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Strange and Evil

De’Shawn Charles Winslow’s Decent People uncovers troubling secrets in small-town North Carolina

Murder mysteries conventionally focus on a single question: Who did it? The best of the genre — such as De’Shawn Charles Winslow’s new novel Decent People — raise more philosophical issues. What is the value of human life? What kind of world do we live in? Is justice possible? In the case of West Mills, North Carolina, the setting for Winslow’s story, the most pressing question is both practical and existential: Should I stay or should I go?

Photo: Julie R. Keresztes

In the first chapter of Decent People, Josephine Wright, who left West Mills as a child, returns in 1976 after a long career in New York. Jo plans to marry her youthful sweetheart, Olympus “Lymp” Seymore, and settle in a cottage on the west side of a canal that divides the Black community from the all-white east. Her vision of serene, companionable days is scrambled when she learns that the Harmon siblings — Marian, Marva, and Lazarus, friends of Jo’s youth — have been shot to death in their home. The Harmons returned to West Mills a decade earlier, after many years in the North, to establish Friendly Pediatrics, with Marian as physician, Marva as nurse, and Laz as factotum. Worse, police have identified Lymp, the Harmons’ half-brother, as the prime suspect. It’s enough to make Jo question her decision to leave New York.

Not content to trust the investigation to the police, who are notoriously ineffectual in solving crimes against Black citizens, Jo begins to question witnesses and identify suspects. She wants to clear Lymp’s name — and to assure herself of his innocence — before she commits fully to him or the town. She suffered through two unsatisfying, childless marriages and wants simply to find some peace. West Mills may not be the pastoral idyll she craves.

Jo’s investigation reveals that clouds of suspicion hung over the Harmon siblings years before they were murdered. They accumulate enemies; rumors swirl regarding shady dealings at the medical practice and in their family home, the fanciest residence on the west side (a legacy from their father). Patients suspect Marian of insurance fraud, and the community questions why so many adults enter a pediatric clinic — might the Harmons be trading illicitly in drugs, as the police believe?

Marion’s receptionist, Angela Glasper, sums up the town’s judgment. “Dr. Harmon was rude. Had no bedside manner whatsoever … she thought herself better than the rest of us on the west side,” Angela says. “And Lord did she love money. More than loved it. She was greedy. Just as greedy as all get-out.” Distasteful, Jo thinks, but is that enough to motivate someone to kill her and her siblings?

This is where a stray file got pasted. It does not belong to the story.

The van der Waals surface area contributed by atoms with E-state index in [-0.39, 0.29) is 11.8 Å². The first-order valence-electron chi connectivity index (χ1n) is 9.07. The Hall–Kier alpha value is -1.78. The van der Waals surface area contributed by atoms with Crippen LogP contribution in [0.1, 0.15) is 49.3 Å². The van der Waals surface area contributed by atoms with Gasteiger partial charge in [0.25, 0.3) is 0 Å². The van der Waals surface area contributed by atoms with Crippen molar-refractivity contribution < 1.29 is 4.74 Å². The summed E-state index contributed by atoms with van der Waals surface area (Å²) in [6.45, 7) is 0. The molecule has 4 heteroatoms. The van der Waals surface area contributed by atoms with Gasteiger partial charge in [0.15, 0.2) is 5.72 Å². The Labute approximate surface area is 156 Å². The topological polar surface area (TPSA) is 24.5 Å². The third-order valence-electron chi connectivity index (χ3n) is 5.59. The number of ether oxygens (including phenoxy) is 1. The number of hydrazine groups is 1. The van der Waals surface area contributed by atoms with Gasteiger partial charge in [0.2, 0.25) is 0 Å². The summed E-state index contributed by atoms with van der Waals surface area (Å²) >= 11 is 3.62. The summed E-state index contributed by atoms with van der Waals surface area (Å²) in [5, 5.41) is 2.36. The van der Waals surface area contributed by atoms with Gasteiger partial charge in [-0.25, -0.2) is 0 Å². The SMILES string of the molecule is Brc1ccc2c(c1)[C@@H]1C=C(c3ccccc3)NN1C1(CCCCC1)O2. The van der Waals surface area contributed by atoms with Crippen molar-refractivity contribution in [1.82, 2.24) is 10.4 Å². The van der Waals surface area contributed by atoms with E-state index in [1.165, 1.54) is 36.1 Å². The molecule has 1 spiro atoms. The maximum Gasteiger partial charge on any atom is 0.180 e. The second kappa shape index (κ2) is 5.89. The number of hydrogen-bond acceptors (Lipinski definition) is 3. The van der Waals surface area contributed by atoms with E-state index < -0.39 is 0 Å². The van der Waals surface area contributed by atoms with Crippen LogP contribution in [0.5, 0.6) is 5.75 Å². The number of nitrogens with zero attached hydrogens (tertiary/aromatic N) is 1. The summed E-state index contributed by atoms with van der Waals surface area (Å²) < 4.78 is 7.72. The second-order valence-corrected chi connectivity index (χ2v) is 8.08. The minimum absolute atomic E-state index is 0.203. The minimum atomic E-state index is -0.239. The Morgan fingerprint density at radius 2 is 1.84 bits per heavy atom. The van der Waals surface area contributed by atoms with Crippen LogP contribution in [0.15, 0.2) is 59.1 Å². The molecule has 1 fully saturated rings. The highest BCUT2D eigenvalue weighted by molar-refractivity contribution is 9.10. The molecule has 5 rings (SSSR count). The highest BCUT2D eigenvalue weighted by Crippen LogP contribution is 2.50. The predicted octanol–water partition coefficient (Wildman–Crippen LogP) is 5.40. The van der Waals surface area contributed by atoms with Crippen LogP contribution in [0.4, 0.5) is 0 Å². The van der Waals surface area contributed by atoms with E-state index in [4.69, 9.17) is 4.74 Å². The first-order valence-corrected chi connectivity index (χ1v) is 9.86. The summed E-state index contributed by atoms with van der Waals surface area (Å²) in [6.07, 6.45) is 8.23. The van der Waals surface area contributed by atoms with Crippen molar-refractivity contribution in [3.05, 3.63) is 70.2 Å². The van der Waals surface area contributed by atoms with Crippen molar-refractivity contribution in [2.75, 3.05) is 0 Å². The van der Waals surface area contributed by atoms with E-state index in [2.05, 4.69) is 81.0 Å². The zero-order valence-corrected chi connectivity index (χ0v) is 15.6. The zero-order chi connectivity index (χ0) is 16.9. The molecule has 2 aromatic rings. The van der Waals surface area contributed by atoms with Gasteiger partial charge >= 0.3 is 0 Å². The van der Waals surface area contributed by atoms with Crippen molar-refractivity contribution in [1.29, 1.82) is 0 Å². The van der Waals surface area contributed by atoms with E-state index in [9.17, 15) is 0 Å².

Laz, the youngest of the Harmons, presents another wrinkle that may complicate the crime. Several characters question his sexuality. Angela says flatly, “Didn’t seem to me that he was interested in women.” Given the prevalent homophobia in 1970s North Carolina, Jo knows that Laz could have been the target of violence. Her own brother, a gay man who settled with her in New York, doesn’t dare join Jo in her reverse migration south.

The risks of homosexuality emerge in the novel’s most harrowing sequence when, only weeks before the murders, a West Mills mother, Eunice Loving, takes her 14-year-old son to Dr. Harmon “to have the gay removed.” What ensues is conversion therapy at its most primitive, violence and shame employed to turn a “sissy” into a “man.”

Eunice, knowing that she has lost her son’s trust, turns her anger on Marian and her siblings. “People always said y’all was strange,” Eunice shouts at Marva and Laz. “But strange ain’t got nothing on her! She’s pure evil!” Eunice joins a growing list of characters with vendettas against the Harmons.

Though the story begins and ends with Jo, Winslow revolves the narrative among a half-dozen characters. This technique allows him to expand the world-building that started in In West Mills (2019), his debut novel. Jo is not the only one who escapes this small town only to be sucked back into its dense orbit.

Winslow, who was raised in Elizabeth City, North Carolina, and has lived in New York and Atlanta, offers an ambivalent portrait of this Southern town. Amid the civil rights movement and other cultural revolutions, West Mills remains segregated and hostile to interracial romance. As one character puts it, “Times have not changed. Not that much.”

Despite the darkness of the subject matter, Winslow has a light touch, moving readers briskly through the novel’s kaleidoscopic events. He spices the story with period detail, apposite references to McMillan & Wife and Patty Hearst that remind us we are visiting a lost world. Winslow’s novel partakes of melodrama — seedy crime and racial violence, family secrets and betrayals, romantic rivalries and hopeless loves — but resolves into an essentially domestic question: Where can we find a home?

Strange and Evil

Sean Kinch grew up in Austin and attended Stanford. He earned a Ph.D. from the University of Texas. He now teaches English at Montgomery Bell Academy in Nashville.